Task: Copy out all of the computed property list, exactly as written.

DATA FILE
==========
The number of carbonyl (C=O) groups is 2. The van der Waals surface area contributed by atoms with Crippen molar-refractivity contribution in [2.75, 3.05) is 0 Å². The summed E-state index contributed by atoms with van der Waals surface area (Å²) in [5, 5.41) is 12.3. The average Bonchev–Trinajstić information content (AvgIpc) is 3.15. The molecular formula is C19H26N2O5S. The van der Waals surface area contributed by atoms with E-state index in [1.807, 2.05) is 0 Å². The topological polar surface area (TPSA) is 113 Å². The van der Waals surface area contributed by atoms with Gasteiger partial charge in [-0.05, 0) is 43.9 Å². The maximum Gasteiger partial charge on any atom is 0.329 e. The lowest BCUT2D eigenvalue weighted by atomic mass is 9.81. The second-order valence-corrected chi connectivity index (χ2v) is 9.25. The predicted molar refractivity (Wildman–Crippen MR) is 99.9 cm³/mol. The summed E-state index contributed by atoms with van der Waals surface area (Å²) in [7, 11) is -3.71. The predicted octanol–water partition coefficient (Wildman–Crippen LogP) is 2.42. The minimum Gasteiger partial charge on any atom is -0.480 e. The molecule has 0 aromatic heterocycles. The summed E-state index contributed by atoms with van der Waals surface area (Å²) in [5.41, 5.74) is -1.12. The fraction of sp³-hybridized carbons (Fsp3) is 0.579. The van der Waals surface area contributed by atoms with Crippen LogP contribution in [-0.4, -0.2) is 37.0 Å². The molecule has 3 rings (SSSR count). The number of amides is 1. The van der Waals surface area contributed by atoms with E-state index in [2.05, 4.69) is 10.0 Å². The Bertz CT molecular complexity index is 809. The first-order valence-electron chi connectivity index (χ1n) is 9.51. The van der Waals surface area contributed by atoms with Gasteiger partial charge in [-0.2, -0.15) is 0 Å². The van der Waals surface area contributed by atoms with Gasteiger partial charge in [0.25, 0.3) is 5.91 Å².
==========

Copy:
The number of carbonyl (C=O) groups is 2. The van der Waals surface area contributed by atoms with Crippen molar-refractivity contribution in [2.75, 3.05) is 0 Å². The summed E-state index contributed by atoms with van der Waals surface area (Å²) in [5, 5.41) is 12.3. The average Bonchev–Trinajstić information content (AvgIpc) is 3.15. The molecular formula is C19H26N2O5S. The van der Waals surface area contributed by atoms with E-state index in [1.807, 2.05) is 0 Å². The topological polar surface area (TPSA) is 113 Å². The van der Waals surface area contributed by atoms with Gasteiger partial charge in [-0.05, 0) is 43.9 Å². The maximum Gasteiger partial charge on any atom is 0.329 e. The lowest BCUT2D eigenvalue weighted by atomic mass is 9.81. The second-order valence-corrected chi connectivity index (χ2v) is 9.25. The predicted molar refractivity (Wildman–Crippen MR) is 99.9 cm³/mol. The summed E-state index contributed by atoms with van der Waals surface area (Å²) in [7, 11) is -3.71. The predicted octanol–water partition coefficient (Wildman–Crippen LogP) is 2.42. The minimum Gasteiger partial charge on any atom is -0.480 e. The molecule has 0 aromatic heterocycles. The summed E-state index contributed by atoms with van der Waals surface area (Å²) in [5.41, 5.74) is -1.12. The fraction of sp³-hybridized carbons (Fsp3) is 0.579. The van der Waals surface area contributed by atoms with Crippen LogP contribution in [-0.4, -0.2) is 37.0 Å². The molecule has 3 rings (SSSR count). The number of amides is 1. The van der Waals surface area contributed by atoms with E-state index in [2.05, 4.69) is 10.0 Å². The Bertz CT molecular complexity index is 809. The first-order valence-electron chi connectivity index (χ1n) is 9.51. The van der Waals surface area contributed by atoms with Gasteiger partial charge in [-0.2, -0.15) is 0 Å². The van der Waals surface area contributed by atoms with Gasteiger partial charge in [0.25, 0.3) is 5.91 Å².